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Pension Vesting and Leaving a Job: Do You Cash Out or Leave the Pension for Future Income?  Thumbnail

Pension Vesting and Leaving a Job: Do You Cash Out or Leave the Pension for Future Income?

Leaving a job, for any reason, is a major life event. If you are also leaving a pension, the decision as to what to do with it can have lifelong consequences. The choice of accepting the pension benefit of a guaranteed lifetime income, or cash it out now in the form of a lump sum of cash is not as clear cut as you might think. There are several key factors to carefully consider that should tip the scales one way or the other.  

What Is the Choice?

Employers that provide a pension plans typically offer exiting employees a choice between keeping the pension benefit intact, or allowing you to cash out the plan by taking a lump sum benefit.  

If you are vested in your pension plan, meaning your length of service makes you eligible to receive benefits, you can expect to receive a benefit when you retire. Some employers have a tiered vesting schedule which makes you eligible for a portion of your benefit based on your length of service. For example, if the plan requires 20 years for 100 percent vesting and you leave after 10 years, you may still be eligible for a portion of your benefit. If you are leaving your job with only partial vesting, you may also be offered a partial lump sum benefit as an alternative.  

How Your Pension is Calculated

The amount of your pension benefit is usually tied to your earnings and years of service. As an example, when you are eligible to retire, you could receive 2 percent of your average salary over your final five years with the company, which is multiplied by the number of years of service. The actual amount of your pension benefit should be reported to you in your annual summary of benefits provided by your employer.  

How Your Lump Sum is Calculated

Your lump sum amount is calculated using actuarial assumptions and calculations. For example, if you leave your company after fifteen years and are eligible for a lifetime monthly benefit of $1,700, the future stream of that income will be discounted to provide a lump sum value in today’s dollars. A lump sum value for this type of income stream would be $50,000.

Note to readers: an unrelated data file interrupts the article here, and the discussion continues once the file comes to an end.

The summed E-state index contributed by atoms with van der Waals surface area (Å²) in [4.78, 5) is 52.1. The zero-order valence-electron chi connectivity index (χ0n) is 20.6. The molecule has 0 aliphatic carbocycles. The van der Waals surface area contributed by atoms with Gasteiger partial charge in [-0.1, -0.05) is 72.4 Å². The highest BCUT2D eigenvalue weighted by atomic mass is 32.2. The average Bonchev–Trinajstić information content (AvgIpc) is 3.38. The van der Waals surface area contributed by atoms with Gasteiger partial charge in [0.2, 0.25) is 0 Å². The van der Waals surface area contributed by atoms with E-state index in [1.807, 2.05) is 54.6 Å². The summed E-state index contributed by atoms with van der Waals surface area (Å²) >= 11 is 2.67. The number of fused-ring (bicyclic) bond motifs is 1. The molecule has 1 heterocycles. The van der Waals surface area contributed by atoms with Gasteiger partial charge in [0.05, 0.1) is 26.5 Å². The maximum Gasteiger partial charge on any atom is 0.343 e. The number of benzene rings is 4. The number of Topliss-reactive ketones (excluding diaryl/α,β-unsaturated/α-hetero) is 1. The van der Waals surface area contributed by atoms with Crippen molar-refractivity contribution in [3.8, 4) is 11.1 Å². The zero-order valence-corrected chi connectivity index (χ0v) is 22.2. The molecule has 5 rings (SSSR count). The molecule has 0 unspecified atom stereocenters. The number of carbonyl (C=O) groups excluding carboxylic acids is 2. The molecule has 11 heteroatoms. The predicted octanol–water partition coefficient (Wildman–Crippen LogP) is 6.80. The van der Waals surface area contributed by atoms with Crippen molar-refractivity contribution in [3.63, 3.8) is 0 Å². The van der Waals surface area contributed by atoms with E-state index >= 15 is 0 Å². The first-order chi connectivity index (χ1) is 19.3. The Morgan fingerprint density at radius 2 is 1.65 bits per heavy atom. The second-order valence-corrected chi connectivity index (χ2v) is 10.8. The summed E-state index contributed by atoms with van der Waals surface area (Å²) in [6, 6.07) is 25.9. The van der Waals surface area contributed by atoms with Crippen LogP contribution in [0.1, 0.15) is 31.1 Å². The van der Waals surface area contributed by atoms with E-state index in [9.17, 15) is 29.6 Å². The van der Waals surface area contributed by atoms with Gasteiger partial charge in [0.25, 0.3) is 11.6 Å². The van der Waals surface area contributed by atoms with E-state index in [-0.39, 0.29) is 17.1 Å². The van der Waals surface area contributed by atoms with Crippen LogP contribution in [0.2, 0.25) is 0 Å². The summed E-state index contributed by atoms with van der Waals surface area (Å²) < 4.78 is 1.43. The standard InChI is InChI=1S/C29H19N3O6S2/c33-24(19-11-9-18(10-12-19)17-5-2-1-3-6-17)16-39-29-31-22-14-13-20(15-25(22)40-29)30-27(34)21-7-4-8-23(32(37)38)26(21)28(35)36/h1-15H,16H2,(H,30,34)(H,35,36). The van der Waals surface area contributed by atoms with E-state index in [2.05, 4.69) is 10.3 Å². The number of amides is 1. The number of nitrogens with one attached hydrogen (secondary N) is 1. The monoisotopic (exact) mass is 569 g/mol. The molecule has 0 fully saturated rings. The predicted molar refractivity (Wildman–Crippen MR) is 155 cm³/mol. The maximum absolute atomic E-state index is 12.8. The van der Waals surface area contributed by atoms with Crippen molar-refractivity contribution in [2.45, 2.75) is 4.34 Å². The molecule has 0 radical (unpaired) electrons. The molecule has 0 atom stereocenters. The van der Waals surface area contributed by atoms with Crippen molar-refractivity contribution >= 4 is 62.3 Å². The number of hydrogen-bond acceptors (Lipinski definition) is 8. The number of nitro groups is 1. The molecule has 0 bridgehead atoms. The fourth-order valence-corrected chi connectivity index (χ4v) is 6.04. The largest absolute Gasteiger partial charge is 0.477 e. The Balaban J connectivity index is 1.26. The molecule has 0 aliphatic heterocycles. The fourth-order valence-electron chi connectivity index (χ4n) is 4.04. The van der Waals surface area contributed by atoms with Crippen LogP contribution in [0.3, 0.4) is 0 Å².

Which Did You Choose?

The real question is whether you would be better off with a guaranteed lifetime income benefit or a lump sum of money you could invest on your own. Generally, the younger you are and the longer you’re expecting retirement to last, the more opportunity your investments have to perform. For example, if you are 32 years old with 33 years to invest before retirement, you could invest for growth. If you were able to achieve a modest growth rate of 6 percent annually, your $50,000 lump sum would be worth $342,000 at retirement. That would allow you to purchase an annuity that could generate a guaranteed monthly income of $2,250 (the amount could be lower if you choose a joint and survivor payout option for your spouse).   

The older you are or the closer to retirement you are, the less amount of time you have to allow your investments to perform. Should the stock market underperform for a number of years, your investments could generate less income than what would be available from the pension option. The main reason why you might consider a lump sum option is if your company’s financial position is on shaky ground. If your company should file for bankruptcy, it would likely terminate its pension plan and hand it over to the Pension Benefit Guaranty Corp. The PBGC will still make payouts, but at a potentially lower rate than you would receive from your company.  

Regardless of your age, each option has its pros and cons. It would be important to study both options in light of your particular circumstances. 

Pension Benefit Pros

  • Guaranteed lifetime income means more predictability.  
  • You can choose to receive lifetime income that continues to your spouse after your death (for a reduced benefit amount).

Pension Benefit Cons

  • If you leave your company, your benefit amount will not likely increase between the time you leave and your retirement date. 
  • With most pension plans, your benefit amount will not come with inflation protection, causing your fixed income to lose purchasing power over time. 
  • The lifetime guarantee of your income depends on your former company’s financial position although it is insured to a certain level by PBGC.  

Lump Sum Pros

  • You have the flexibility of investing for yourself based on your own investment profile. 
  • If you have a long enough time horizon, your investments could outperform the pension option. 
  • If you invest well, you could have assets remaining after your death to pass on to your heirs. 

Lump Sum Cons

  • The responsibility of creating lifetime income sufficiently falls squarely on your shoulders. 
  • Poor investment decisions or adverse market conditions could result in less income available throughout retirement. 
  • If you use any portion of the lump sum for reasons other than retirement (i.e., pay off debt), you could jeopardize your retirement security. 
  • If you fail to roll your lump sum proceeds directly into an IRA or a 401(k) plan, it will be taxed as ordinary income and, if you are younger than 59 ½, you will owe a 10 percent early withdrawal penalty.  

When you leave a job, you may be ready to move on; but, if there is a pension benefit involved, you need to take some time to carefully consider all of the factors in choosing your options, including your circumstances and your retirement outlook. Your decision will be final and the consequences will last a lifetime. Your best course of action is to seek the guidance of a qualified retirement planning specialist.  

*All calculations are subject to interest rates and annuity terms at time of print.